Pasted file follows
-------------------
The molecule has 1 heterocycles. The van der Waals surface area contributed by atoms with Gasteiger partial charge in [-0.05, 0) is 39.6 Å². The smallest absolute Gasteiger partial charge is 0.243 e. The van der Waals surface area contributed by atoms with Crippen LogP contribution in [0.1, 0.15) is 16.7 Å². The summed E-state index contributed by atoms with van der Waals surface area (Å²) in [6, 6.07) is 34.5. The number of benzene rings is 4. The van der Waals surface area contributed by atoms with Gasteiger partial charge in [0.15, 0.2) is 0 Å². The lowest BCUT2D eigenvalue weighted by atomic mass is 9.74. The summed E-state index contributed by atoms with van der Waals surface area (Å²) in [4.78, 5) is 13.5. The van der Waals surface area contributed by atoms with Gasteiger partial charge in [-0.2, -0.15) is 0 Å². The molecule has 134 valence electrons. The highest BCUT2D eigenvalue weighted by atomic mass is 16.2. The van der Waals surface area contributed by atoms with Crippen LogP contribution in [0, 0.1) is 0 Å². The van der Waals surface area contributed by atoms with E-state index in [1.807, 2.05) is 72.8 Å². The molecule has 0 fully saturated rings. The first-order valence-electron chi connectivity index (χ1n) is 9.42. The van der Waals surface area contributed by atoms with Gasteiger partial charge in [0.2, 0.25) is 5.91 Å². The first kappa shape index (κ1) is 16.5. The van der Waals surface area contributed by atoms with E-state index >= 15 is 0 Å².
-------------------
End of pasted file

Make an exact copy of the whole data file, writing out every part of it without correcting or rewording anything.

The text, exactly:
The molecule has 1 heterocycles. The van der Waals surface area contributed by atoms with Gasteiger partial charge in [-0.05, 0) is 39.6 Å². The smallest absolute Gasteiger partial charge is 0.243 e. The van der Waals surface area contributed by atoms with Crippen LogP contribution in [0.1, 0.15) is 16.7 Å². The summed E-state index contributed by atoms with van der Waals surface area (Å²) in [6, 6.07) is 34.5. The number of benzene rings is 4. The van der Waals surface area contributed by atoms with Gasteiger partial charge in [0.15, 0.2) is 0 Å². The lowest BCUT2D eigenvalue weighted by atomic mass is 9.74. The summed E-state index contributed by atoms with van der Waals surface area (Å²) in [4.78, 5) is 13.5. The van der Waals surface area contributed by atoms with Gasteiger partial charge in [-0.2, -0.15) is 0 Å². The molecule has 134 valence electrons. The highest BCUT2D eigenvalue weighted by atomic mass is 16.2. The van der Waals surface area contributed by atoms with Crippen LogP contribution in [0, 0.1) is 0 Å². The van der Waals surface area contributed by atoms with E-state index in [1.807, 2.05) is 72.8 Å². The molecule has 0 fully saturated rings. The first-order valence-electron chi connectivity index (χ1n) is 9.42. The van der Waals surface area contributed by atoms with Gasteiger partial charge in [0.2, 0.25) is 5.91 Å². The first kappa shape index (κ1) is 16.5. The van der Waals surface area contributed by atoms with E-state index >= 15 is 0 Å².